Have you ever wondered whether a hotel room falls within the definition of a dwelling?
No? Me neither! The Court of Appeal in London was, however, recently posed with precisely this question.
The Defendant, Mr Chipunza, wandering into a hotel room in London’s Canary Wharf, unchallenged. The room’s guest had checked in the night before and had gone out to work. Housekeeping was servicing the room.
Mr Chipunza made himself at home and phoned down to reception to extend his “stay” to be advised that the booking was already for three nights. He then called down asking for someone to open the safe. The manager did this. The safe was empty. As he left the room, the manager noticed women’s clothing. On checking CCTV, he realised that Mr Chipunza was an intruder and returned to the room to confront him.
Mr Cimpunza was charged with two counts of burglary contrary to section 9(1) of the Theft Act 1968:
A person is guilty of burglary if—
(a) he enters any building or part of a building as a trespasser and with intent to commit any such offence [of stealing anything in the building or part of a building in question, of inflicting on any person therein any grievous bodily harm therein, and of doing unlawful damage to the building or anything therein]; or
(b) having entered any building or part of a building as a trespasser he steals or attempts to steal anything in the building or that part of it or inflicts or attempts to inflict on any person therein any grievous bodily harm.
The charges specified that he was said “…to have entered a dwelling” or “part of a dwelling” namely “Room 2515 in the hotel”. Nothing was stolen.
Mr Cimpunza, who had significant antecedents, accepted the charges and was convicted. A sentence of 30-months imprisonment was imposed.
Court of Appeal
On Appeal, the court focused on the meaning of the word “dwelling”.
The word dwelling is an ordinary word, albeit somewhat old fashioned in 2021…
Hotels are not generally built to be used as dwellings. Their commercial function is to provide a temporary place to stay…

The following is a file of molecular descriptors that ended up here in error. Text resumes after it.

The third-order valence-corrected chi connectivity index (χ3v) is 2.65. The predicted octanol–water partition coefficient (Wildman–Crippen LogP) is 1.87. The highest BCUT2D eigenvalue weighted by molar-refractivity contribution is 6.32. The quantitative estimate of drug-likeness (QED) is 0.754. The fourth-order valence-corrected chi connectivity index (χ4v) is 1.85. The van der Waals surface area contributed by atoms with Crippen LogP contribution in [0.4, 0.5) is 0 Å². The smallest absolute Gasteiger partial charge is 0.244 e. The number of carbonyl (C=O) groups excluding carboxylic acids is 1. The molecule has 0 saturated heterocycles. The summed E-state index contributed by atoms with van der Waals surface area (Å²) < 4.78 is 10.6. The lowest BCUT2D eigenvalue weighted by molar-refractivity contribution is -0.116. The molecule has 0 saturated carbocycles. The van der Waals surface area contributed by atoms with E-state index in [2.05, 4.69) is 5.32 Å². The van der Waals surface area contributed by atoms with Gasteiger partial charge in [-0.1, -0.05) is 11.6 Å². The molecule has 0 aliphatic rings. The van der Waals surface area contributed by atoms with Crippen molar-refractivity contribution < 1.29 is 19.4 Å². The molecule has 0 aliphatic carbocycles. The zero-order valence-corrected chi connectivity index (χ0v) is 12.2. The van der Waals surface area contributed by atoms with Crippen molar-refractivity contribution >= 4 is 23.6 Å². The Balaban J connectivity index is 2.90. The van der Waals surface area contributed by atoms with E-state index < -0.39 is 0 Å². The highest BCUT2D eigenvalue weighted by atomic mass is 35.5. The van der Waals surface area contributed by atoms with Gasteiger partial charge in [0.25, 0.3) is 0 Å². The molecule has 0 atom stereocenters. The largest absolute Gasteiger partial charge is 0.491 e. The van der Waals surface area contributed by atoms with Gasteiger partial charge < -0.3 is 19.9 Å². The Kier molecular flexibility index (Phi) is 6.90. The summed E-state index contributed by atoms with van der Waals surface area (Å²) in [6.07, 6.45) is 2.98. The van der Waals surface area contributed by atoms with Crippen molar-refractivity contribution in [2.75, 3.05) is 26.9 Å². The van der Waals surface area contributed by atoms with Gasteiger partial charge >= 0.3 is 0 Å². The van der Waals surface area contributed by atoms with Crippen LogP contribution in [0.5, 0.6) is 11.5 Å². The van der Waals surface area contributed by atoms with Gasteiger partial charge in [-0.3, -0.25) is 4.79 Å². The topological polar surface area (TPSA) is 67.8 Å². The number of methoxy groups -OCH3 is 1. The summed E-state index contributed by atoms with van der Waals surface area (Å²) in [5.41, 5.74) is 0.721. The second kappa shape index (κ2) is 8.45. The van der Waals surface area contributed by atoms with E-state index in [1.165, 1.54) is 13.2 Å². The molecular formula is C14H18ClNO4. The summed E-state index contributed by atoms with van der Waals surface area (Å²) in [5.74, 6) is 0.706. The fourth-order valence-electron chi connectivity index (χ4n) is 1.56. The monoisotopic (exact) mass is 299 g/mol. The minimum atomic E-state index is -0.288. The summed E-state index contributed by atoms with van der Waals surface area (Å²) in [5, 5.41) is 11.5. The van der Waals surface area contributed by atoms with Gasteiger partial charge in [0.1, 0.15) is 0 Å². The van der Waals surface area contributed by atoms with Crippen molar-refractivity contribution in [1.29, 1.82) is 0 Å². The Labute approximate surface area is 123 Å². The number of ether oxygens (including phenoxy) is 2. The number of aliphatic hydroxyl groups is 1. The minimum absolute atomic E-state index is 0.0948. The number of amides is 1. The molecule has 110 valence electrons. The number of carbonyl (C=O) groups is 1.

The trial judge should have explained what was meant by a “dwelling” to the jury. It would have sufficed to say that it was a building or part of a building in which a person is living and makes their home.
That the trial judge did not rendered his summing up unfair and the conviction unsafe:
- The conviction under Section 9(1)(a) was quashed.
- The guilty plea under Section 9(1)(b) was vacated and returned to the Court Court.
It occurs that the reference to “dwelling” did not reflect verbatim the wording of the statute, which is concerned with “building”.
Law is often defined by pedantry. The instant case added the deprivation of liberty to the mix. The recidivism portrayed by Mr Cimpunza’s antecedents is immaterial. As any fan of Rumpole of the Bailey will be aware:
Throughout the web of the English Criminal Law one golden thread is always to be seen that it is the duty of the prosecution to prove the prisoner’s guilt… If, at the end of and on the whole of the case, there is a reasonable doubt, created by the evidence given by either the prosecution or the prisoner… the prosecution has not made out the case and the prisoner is entitled to an acquittal. No matter what the charge or where the trial, the principle that the prosecution must prove the guilt of the prisoner is part of the common law of England and no attempt to whittle it down can be entertained.
Woolmington v DPP  AC 462 per Viscount Sankey LC